Case Reports in Dermatological Medicine

Case Reports in Dermatological Medicine / 2020 / Article

Case Report | Open Access

Volume 2020 |Article ID 4898965 | https://doi.org/10.1155/2020/4898965

Hideyuki Kinoshita, Toshinori Tsukanishi, Takeshi Ishii, Hiroto Kamoda, Yoko Hagiwara, Sumihisa Orita, Kazuhide Inage, Naoya Hirosawa, Seiji Ohtori, Tsukasa Yonemoto, "Giant Protruding High-Grade Undifferentiated Pleomorphic Sarcoma Arising in a Keloid Scar on the Abdominal Wall", Case Reports in Dermatological Medicine, vol. 2020, Article ID 4898965, 4 pages, 2020. https://doi.org/10.1155/2020/4898965

Giant Protruding High-Grade Undifferentiated Pleomorphic Sarcoma Arising in a Keloid Scar on the Abdominal Wall

Academic Editor: Sergio A. Cuevas Covarrubias
Received12 Oct 2019
Accepted07 Jul 2020
Published25 Jul 2020

Abstract

Undifferentiated pleomorphic sarcoma (UPS) is a high-grade, aggressive, soft tissue sarcoma that is often fatal. Although there are reports describing associations of sarcoma and skin lesions such as burns, radiation, and trauma, to our knowledge, UPS development in a keloid scar has not been reported. Herein, we present the case of a 76-year-old woman who had undergone surgery for endometrial cancer, 5 years before. She presented with a protruding lesion that was continuous to a keloid scar on the abdominal wall. The tumor appeared clinically malignant as it was protruding and doubled in size within three weeks, reaching approximately 6 × 6 × 2 cm. Since the tumor was diagnosed as UPS after pathological evaluation by needle biopsy, wide resection was performed. Intraoperatively, the tumor was apparently continuous to the keloid, protruding and pedunculated outside the body, and had not invaded the abdominal cavity. Histopathological examination of the resected tumor showed evidence of UPS and no suspicion of metastasis of endometrial cancer. No recurrence, metastases, or other complications were noted 6 months after surgery. The current case study reminds us that keloids may cause high-grade sarcoma such as UPS, and careful follow-up is required.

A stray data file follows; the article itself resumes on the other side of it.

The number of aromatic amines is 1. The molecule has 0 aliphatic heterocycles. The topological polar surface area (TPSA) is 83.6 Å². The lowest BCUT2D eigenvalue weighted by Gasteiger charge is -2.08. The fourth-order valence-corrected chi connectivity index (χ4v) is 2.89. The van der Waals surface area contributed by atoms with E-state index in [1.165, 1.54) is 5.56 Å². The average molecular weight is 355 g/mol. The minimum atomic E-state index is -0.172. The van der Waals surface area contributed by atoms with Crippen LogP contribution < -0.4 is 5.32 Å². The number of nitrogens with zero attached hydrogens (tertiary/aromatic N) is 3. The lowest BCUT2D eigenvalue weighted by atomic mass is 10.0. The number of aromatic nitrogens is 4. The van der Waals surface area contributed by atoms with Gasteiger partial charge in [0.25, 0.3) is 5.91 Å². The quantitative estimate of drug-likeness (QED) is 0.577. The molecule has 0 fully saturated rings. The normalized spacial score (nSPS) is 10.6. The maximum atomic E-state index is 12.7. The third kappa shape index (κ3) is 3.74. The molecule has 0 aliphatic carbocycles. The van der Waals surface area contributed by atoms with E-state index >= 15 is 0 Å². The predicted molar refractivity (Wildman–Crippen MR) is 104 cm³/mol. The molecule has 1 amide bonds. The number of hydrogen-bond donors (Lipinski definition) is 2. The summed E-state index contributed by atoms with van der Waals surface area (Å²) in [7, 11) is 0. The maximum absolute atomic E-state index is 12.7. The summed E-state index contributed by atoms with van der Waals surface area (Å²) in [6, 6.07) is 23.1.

1. Introduction

Undifferentiated pleomorphic sarcoma (UPS) is a high-grade, aggressive, soft tissue sarcoma, and the preferred name for the sarcoma is, previously called, malignant fibrous histiocytoma (MFH) [1]. Since UPS has a high rate of lung metastasis and is sometimes fatal, early diagnosis is imperative. There are many reports describing associations between sarcomas, such as osteosarcoma and UPS and skin lesions, such as burns, radiation, and trauma [2]. Keloid is a benign fibroproliferative disorder of the skin that presents in scar tissue when a wound heals. Although keloid scars can be difficult to be differentiated from dermatofibrosarcoma protuberans (DFSP) [3], there are no reports of UPS development in a keloid scar.

Here, we present an unusual case of high-grade undifferentiated pleomorphic sarcoma arising in a keloid scar.

2. Case Presentation

A 76-year-old woman with a 4-month history of a tumor protruding from the abdominal wall presented to our orthopedic outpatient department. She had a medical history of partial resection for endometrial cancer 5 years before. Although the skin developed keloid scars after the resection, the clinical course was good with no recurrence or wound infection. However, 4 months prior to presentation, a tumor emerged from the keloid scar on the abdominal wall and protruded outside the skin, growing rapidly. On physical examination, a protruding lesion continuous with the keloid scar was noted on the abdominal wall, measuring approximately 3 × 3 × 2 cm (Figures 1(a)-1(b)). The needle biopsy specimen was characterized by high cellularity and marked nuclear pleomorphism and accompanied by abundant mitotic activity and a spindle cell morphology, suggesting pleomorphic and spindle cell sarcoma. Furthermore, magnetic resonance imaging (MRI) 1 week later revealed a tumor measuring 5 × 4 × 3 cm protruding subcutaneously with no continuity to the abdominal cavity (Figures 1(c)-1(d)). The tumor rapidly increased in size to 6 × 6 × 2 cm and protruded further in the following two weeks (Figures 2(a)-2(b)). Wide resection of the tumor including the keloid scar and fat layer immediately above the rectus sheath was performed. Intraoperatively, the tumor was apparently continuous to the keloid, protruding outside the body, and pedunculated (Figure 2(c)). Furthermore, we observed that the tumor had not invaded the abdominal cavity (Figure 2(d)). The resected tumor was continuous to the keloid, measuring approximately 6.2 × 6 × 3.2 cm (Figure 3(a)). Histopathological examination following hematoxylin and eosin staining revealed short pleomorphic spindle cells and polygonal cells with a storiform pattern, accompanied by abundant mitotic activity, similar to the histology obtained on needle biopsy (Figure 3(b)). Moreover, the tumor was negative for smooth muscle actin, h-caldesmon, cytokeratin AE1/AE3, CAM5.2, and CD34 (Figures 3(c)-3(d)), and there was no suspicion of metastasis of the endometrial cancer, suggesting a diagnosis of high-grade UPS. The postoperative period was uneventful. In the 6 months of follow-up, the patient did not experience any recurrence, metastasis, novel keloid scars, or other complications.